Glass Half Full
Glass Half Full
2 years ago
Reply to  Steven

In a word variants of parts is down to “concurrency”. Its why I have been less anxious about the UK’s F35B buy rate, preferring to wait to get the bulk of aircraft on at least Block 4, so we don’t have too many variants in service and what we do have will support the UK’s desired weapons. The support, spare parts and maintenance system also seems to need serious work based on numerous reports, both formal and informal.

Bruce sellers
Bruce sellers
2 years ago

Join Very apt title you have there sir! 🙂

TwinTiger
TwinTiger
2 years ago
Reply to  Steve Martin

They have one – its called ALIS, but its so convoluted that they feel that ‘Alice doesn’t work here anymore’.
They will turn instead to apps in a secure cloud it seems … What a debacle.

Steven
Steven
2 years ago

“DOD has spent billions of dollars on F-35 spare parts but does not have records for all the parts it has purchased, where they are, or how much they cost.” This so typical of the public sector, yet they seem incapable of getting their house in order…. *START FIRING THE INCOMPETENT*

purpleronnie
purpleronnie
2 years ago

The UK needs to strongly question the tender if this is a major issue already. A shocking state of affairs for the so called “most powerful nation on Earth”.

Los Pollos (Hermanos) Chicken
Los Pollos (Hermanos) Chicken
2 years ago

just to make a wee point normally it’s folk banging on about how inept the MOD is when in reality as this report shows it’s actually the rest of the planet as well. Every nation and every military has incompetence and deficiencies somewhere in the running of or procurement processes. Its quite laughable but as government bean counters would say when it ain’t your money that’s being spent who gives a ?

JohnHartley
JohnHartley
2 years ago

Slightly off thread, but still stealth, the defensenews website has 5 short videos on the B-2 bomber. A glimpse into this black world, probably because of the political battle needed for the modernisation of US nuclear forces.

Daniele Mandelli
Daniele Mandelli
2 years ago
Reply to  JohnHartley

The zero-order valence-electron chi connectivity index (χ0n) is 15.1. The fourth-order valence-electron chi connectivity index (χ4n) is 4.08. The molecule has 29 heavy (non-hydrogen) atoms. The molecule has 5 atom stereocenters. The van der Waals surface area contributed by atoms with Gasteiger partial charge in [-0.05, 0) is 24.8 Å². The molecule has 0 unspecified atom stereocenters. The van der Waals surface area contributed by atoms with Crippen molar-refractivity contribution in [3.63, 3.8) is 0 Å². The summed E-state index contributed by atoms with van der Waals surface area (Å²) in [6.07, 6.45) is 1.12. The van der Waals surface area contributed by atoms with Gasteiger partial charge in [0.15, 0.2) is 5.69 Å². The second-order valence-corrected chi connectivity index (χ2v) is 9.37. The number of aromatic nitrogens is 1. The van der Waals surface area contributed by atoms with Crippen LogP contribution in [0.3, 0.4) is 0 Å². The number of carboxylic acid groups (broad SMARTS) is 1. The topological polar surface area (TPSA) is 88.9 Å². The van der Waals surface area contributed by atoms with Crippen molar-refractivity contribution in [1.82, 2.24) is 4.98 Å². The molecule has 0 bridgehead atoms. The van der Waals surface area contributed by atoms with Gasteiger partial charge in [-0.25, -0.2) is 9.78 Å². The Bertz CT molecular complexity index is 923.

Will be interesting to see what the B21 looks like. Reports are of a B2 like flying wing with different trailing edges.

Simon
Simon
2 years ago

Seems like they just need to buy an off-the-shelf ERP/SCM system.

John Hampson
John Hampson
2 years ago

Turkey buying Russia’s S-400’s is going to screw up not just the manufacture but also planned operation of the F-35. The UK is the only Tier 1 partner contributing at least $2.5bn. Italy a Tier 2 partner has paid in $1bn. While Turkey a Tier 3 has paid in $195bn. In the operational phase, the UK got the Avionics maintenance at Sealand. Italy, a Tier 2 partner, after threatening withdrawal got the only complete assembly plant outside the US. It also obtained the major European airframe maintenance, repair, overhaul and upgrade (MRO&U) facility for Europe. All major work “Heavy MRO&U”… Read more »

Daniele Mandelli
Daniele Mandelli
2 years ago
Reply to  John Hampson

Good. With the UKs expertise in engines the UK is the only logical choice.

James Harrington
James Harrington
2 years ago
Reply to  John Hampson

The Uk should have been more demanding when these non USA based facilities were being planned. I understand that partners should share in having these facilities but the UK’s tier 1 argument and investment money is valid point in that they should receive more than just the Avionics facility, especially after the F136 engine being produced with RR (40%) was dumped and the alternate next generation helmet system was dropped, the UK lost out on significant earnings from those investments. Miss Mandelli also comments below about the UK being the logical and practical location for non USA based F35 facilities.… Read more »

Rob
Rob
2 years ago

Lol! Daniele is Italian for Daniel. Valid points mind.

Daniele Mandelli
Daniele Mandelli
2 years ago
Reply to  Rob

Thank you Rob.